The West Virginia Infectious Medical
Waste program places a great deal of emphasis on proper classification of
Infectious Medical Waste and the minimization of over-classification of solid
waste as infectious.
There are many reasons that health
care facilities need to reduce the
amount of Infectious Medical Waste
- When large volumes of plastics,
common in medical waste, are incinerated there is increased potential for
atmospheric release of carcinogenic agents if incinerators are not operated
- Increased medical waste generation also increases the potential for
costly accidents and spills due to the increased numbers of vehicles required to
haul the waste.
Another reason is to keep disposal costs as low as possible.
The following are items commonly found is biohazard collection containers.
These items are solid waste over-classified as Infectious Medical Waste.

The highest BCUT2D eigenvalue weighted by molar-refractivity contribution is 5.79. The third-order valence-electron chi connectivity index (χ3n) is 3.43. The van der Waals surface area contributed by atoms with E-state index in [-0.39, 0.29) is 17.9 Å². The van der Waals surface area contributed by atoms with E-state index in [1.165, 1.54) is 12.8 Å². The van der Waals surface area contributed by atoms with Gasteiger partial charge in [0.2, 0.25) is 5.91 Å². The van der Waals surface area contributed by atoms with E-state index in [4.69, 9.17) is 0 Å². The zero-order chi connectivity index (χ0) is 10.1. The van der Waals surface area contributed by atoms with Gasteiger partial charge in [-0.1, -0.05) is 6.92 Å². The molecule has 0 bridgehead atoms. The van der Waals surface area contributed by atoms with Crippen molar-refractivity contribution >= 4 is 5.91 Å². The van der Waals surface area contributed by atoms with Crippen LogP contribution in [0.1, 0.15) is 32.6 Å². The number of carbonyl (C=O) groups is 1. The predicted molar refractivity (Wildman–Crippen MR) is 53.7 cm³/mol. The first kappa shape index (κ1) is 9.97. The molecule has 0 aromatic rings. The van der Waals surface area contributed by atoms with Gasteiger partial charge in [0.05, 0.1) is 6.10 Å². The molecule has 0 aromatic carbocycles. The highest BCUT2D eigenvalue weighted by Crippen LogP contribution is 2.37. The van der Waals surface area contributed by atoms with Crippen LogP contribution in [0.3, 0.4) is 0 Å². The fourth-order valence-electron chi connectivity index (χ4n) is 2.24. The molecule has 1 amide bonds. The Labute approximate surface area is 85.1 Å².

vials (excluding vaccine vials or ampoules)
|- I.V. bags
and tubing with no visible blood
Paper towels and exam table
|- 24 hour
urine tests and specimen containers with no visible blood
|- Foley bags
and associated tubing
|- Chucks and
diapers soiled with urine or feces
|- Gauze and
cotton balls with little
wastes (MRSA and other contact isolations) from patients who do not
have a disease cause by a viral agent classified by the CDC as Class 4.
Class 4 Viral Agents:
Alastrim, Smallpox, Monkey pox and Whitepox
Hemorrhagic fever agents, including Crimean
hemorrhagic fever (Congo), Junin, and Machupo viruses
Herpesvirus simiae (Monkey B virus)
Tick-borne encephalitis, Kyasanur forest
disease, Omsk hemorrhagic fever, and Central European encephalitis
Venezuelan equine encephalitis virus
Yellow fever virus